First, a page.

We are Experiencing Technical Difficulties

Monday, December 18, 2006

Hi Everybody,

Thanks for your continued patience. The external hard drive I use for editing has died, meaning that I have lost:
- Episdoe 2 in-progress (about 1/3 of it needed to be re-shot anyway, and I do still have the original tapes, but not including any editing)
- Episode 1 full-sized (this is a bigger loss, since without the source media, I have only the iPod-formatted version)

I won't have time to buy a new one and do the reshoot before the new year, so, unfortunately, it'll be a little while before Episode 2 is available.

Sorry, everyone, and happy holidays!

Episode 2 Delayed Again

Monday, December 04, 2006

A few sections of Episode 2 will need to be reshot, so I won't have Episode 2 posted for another few days. I think it'll be worth the wait, though: this one has over 40 minutes of dancing time. I'm hoping to have that out by Wednesday or Thursday, but as you've probably noticed already, these things tend to take longer than I expect. So bear with me!

Episode 2 in Editing, Performance video available in the meantime

Sunday, December 03, 2006

Hi everybody,

After much delay, Episode 2 has finally been filmed. I hope to finish the editing tomorrow and have it posted for you bright and early Monday morning. That said, this is a long episode: 42 minutes of dancing time alone, plus lots of talking, tips, tricks, and graphs. Yes, GRAPHS; I am an engineer by training and a geek by inclination. So it may take a little longer than usual to edit, compress, and upload this one.

This episode deals with long-term repetition within a piece or set, including:
- deciding how often to repeat an element in order to maximize intellectual and emotional satisfaction, based on the balance of the length, complexity, and drama of the element
- strategies for making repetition more interesting
- using the structure of the music to dictate long-term repetition patterns
- exercises and combinations, including two of my signature movements: Alternating Posing Turns and The Cheater's Drop

In the meantime, I've posted a performance clip from the 3rd Annual Boston Belly Dance Awards, in which I won first place in the new performer (most advanced, i.e., baby belly) category. You can view that on:
- Google Video or
- YouTube

Episode 2 coming soon

Sunday, October 29, 2006

Thank you everyone for your wonderful feedback. I'm so glad to hear that so many of you found Episode 1 (Repetition & Alternation) to be helpful, and I especially appreciate your suggestions for improving the show and requests for future episodes.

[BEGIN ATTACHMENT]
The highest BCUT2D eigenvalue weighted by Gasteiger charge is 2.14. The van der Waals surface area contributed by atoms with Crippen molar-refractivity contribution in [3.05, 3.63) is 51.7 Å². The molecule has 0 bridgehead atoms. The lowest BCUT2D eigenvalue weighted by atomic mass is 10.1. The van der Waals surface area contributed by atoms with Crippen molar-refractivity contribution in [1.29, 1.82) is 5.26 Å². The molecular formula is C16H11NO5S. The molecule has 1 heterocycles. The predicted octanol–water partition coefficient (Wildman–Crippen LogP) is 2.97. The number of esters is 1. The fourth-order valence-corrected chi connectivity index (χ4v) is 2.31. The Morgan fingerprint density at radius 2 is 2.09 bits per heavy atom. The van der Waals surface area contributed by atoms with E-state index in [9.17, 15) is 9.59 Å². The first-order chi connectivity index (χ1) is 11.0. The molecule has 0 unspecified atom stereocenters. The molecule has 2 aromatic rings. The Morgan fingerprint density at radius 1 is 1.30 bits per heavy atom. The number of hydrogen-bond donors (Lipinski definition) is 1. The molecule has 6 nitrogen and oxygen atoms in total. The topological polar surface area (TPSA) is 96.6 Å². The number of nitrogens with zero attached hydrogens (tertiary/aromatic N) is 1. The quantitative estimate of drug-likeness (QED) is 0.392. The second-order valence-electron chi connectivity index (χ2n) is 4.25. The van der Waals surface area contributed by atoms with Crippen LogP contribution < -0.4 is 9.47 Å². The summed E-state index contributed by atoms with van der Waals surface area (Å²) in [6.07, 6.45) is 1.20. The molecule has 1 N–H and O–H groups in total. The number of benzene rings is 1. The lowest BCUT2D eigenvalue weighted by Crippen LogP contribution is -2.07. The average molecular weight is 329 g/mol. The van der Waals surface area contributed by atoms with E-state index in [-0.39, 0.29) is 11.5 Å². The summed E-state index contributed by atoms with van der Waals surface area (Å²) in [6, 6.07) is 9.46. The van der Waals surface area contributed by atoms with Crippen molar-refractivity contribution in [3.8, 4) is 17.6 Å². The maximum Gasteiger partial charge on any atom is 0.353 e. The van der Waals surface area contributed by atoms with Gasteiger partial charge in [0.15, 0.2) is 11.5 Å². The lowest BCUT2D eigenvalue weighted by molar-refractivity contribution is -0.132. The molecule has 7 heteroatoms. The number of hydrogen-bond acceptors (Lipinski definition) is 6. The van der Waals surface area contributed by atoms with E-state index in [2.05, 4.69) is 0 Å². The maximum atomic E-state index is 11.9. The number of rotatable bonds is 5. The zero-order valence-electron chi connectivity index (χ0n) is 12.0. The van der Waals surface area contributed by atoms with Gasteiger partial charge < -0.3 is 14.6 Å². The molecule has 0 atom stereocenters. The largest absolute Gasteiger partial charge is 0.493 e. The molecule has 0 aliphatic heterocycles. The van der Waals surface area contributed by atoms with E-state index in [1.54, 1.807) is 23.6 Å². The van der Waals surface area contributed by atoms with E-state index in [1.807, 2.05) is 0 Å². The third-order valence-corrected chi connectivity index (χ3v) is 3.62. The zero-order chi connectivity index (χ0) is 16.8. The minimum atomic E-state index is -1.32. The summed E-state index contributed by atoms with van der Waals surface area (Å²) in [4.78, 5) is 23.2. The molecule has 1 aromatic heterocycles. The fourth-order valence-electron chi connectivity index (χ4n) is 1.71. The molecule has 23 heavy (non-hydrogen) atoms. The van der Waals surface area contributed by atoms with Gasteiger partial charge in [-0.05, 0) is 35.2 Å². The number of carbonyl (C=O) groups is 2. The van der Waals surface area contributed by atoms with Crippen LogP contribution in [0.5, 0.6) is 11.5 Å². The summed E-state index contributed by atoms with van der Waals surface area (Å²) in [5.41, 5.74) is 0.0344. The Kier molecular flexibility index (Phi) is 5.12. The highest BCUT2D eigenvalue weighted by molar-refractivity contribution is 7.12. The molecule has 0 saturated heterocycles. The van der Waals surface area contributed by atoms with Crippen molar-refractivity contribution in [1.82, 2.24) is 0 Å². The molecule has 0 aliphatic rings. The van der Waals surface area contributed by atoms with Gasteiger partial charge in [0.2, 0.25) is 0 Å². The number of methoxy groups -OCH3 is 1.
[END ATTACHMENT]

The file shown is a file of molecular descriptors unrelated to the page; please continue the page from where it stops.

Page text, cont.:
In fact, Episode 2 was suggested by a viewer, Mala Bhargava. Mala suggested that I cover some additional aspects of repetition, particularly relating to repetition within the context of an entire piece, rather than within a combination. After mulling over her suggestions, I've come up with a few ideas I hope to cover:
- repeating longer "chunks" of choreography (like an entire chorus)
- under what circumstances repetition can seem ameteurish or boring (and tips on how to keep it fresh and effective)
- guidelines for repeating elements throughout a piece, including background elements, forefront elements, skill elements, and danger elements.

I expect to have Episode 2 online just after Thanksgiving (late November). I'll be doing about one episide per month, as it takes about two weeks to mull over ideas, an evening to plan, a day to shoot, and a weekend to edit, export, and upload. Not to mention sleeping, dancing, knitting, laundry, and seeing my husband once in a while!

For those of you viewing on You Tube, I hope to have parts 2 and 3 of Episode 1 posted within a week or so. Sorry for the delay! In the meantime, you can view it on Google Video or Our Media (linked from the Episode 1 blog entry).

Episode 1: Repetition and Alternation

Tuesday, October 17, 2006

Download Episode 1

Thanks for your patience, everyone. Welcome to Series 1, in which we'll explore themes that leverage the element of time. This series will be followed by the elements of space, shape, and energy (not necessarily in that order).

Episode One of Taktaba is now available. This episode treats the twin topics of repetition and alternation, including:
- when and how repetition can be effective
- different alternation patterns, and their psychological effects on your audience
- exercises
- combinations


This episode runs about 24 minutes, which is too long to fit on You Tube (due to their 10-minute limit), so I'll have to break it into three chunks. It may be another week or so until I have the time to do that.
Our Media (full version)
Google Video (full version)
YouTube Part 1 (uploaded and available soon)
YouTube Part 2 (coming soon)
YouTube Part 3 (coming soon)

I've created an RSS feed on Feedburner, and you can now subscribe on iTunes.

The music featured in this episode includes:
- Sala, Sala
- Ma Ali Wiolti Loo
- Caravan
- Drum Solo
- Chiftetelli
from Belly Dancing for Fortune and Fame, courtesy of Stella Grey.

Update: 1/12/2008: If you've had trouble downloading this episode, try watching it in VLC. If it still fails, download the low-resolution version. The video quality isn't as good, but the smaller file size might help!

Update: 4/9/2009: this Episode is now available on DVD through Amazon:

as well as directly from the manufacturer, CreateSpace.

Episode 1 Coming Less Soon

Wednesday, October 11, 2006

Sorry everybody, but Episode 1 is going to be delayed a few more days. Some of my footage is unusable and needs to be reshot.

Please bear with me while I figure out this whole podcasting thing.

Episode 1 Coming Soon